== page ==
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Guest Anonymous Poster

2d math question

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For simplicity I'm going to assume that x1, y1 is at the origin (0, 0). Then the vector defining your line segment is (x2, y2). From algebra we know that the inverse of a slope m is -1/m, and since the slope of our line is y2/x2 we know that -x2/y2 is the slope of the perpendicular line. This means that (-y2, x2) is the vector defining the perpendicular line segment.

So for a specific example, let the endpoints be (1, 1) and (2, 3). So the vector defining your line is (1, 2) (which is (2, 3) - (1, 1) btw). The vector defining the perpendicular line is then (-2, 1), so the endpoint that you are looking for is (1, 1) + (-2, 1) = (-1, 2).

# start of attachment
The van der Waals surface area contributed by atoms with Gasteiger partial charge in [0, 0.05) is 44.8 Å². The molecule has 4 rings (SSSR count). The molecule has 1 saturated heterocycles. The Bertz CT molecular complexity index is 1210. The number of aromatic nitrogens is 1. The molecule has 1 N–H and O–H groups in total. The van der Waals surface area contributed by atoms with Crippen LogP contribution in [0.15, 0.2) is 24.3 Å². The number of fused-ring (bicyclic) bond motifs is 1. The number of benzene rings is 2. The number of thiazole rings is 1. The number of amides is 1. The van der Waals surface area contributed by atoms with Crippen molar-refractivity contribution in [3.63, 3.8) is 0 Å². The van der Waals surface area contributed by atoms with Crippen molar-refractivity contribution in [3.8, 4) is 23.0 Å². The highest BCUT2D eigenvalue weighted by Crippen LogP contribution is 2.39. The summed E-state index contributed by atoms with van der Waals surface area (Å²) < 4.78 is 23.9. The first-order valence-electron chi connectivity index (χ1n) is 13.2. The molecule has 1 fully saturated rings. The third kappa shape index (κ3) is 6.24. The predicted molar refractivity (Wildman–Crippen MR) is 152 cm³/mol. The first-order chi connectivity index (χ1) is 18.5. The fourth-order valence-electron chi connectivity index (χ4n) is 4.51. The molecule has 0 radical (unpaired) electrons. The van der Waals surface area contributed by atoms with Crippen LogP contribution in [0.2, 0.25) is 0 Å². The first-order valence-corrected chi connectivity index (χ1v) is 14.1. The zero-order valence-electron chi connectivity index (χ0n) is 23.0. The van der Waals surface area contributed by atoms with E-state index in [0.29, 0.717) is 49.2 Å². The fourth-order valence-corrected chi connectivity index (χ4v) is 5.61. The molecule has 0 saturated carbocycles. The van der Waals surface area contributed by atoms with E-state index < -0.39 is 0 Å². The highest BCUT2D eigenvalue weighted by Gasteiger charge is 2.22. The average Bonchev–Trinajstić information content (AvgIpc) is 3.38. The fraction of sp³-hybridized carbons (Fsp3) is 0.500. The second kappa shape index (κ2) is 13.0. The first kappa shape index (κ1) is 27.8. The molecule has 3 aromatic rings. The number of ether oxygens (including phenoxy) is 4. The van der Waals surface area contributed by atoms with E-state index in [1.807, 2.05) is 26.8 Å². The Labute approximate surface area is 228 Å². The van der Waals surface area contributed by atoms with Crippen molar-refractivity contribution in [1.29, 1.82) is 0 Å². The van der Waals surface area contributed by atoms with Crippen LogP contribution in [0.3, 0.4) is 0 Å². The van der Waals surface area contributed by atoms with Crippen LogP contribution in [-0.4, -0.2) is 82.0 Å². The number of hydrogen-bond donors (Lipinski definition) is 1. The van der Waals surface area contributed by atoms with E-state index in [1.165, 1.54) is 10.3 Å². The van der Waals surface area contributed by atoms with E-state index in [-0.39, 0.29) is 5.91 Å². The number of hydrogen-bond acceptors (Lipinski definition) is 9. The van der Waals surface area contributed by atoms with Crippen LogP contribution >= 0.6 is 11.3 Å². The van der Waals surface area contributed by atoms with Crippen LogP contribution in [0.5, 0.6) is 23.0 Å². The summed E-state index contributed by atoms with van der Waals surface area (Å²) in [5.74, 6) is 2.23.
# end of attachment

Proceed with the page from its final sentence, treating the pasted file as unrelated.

I hope this helps and please try to refrain from posting the same message on multiple boards.

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Guest Anonymous Poster
Say you have an arbitrary line in 2d space with endpoints x1,y1 and x2,y2. Is there a computationally efficient way that I can calculate the endpoint of a line
of length (L) perpendicular to the line defined by endpoints x1,y1 and x2,y2.

Your help is greatly appreciated. If at all possible, can someone give me a detailed answer with example.

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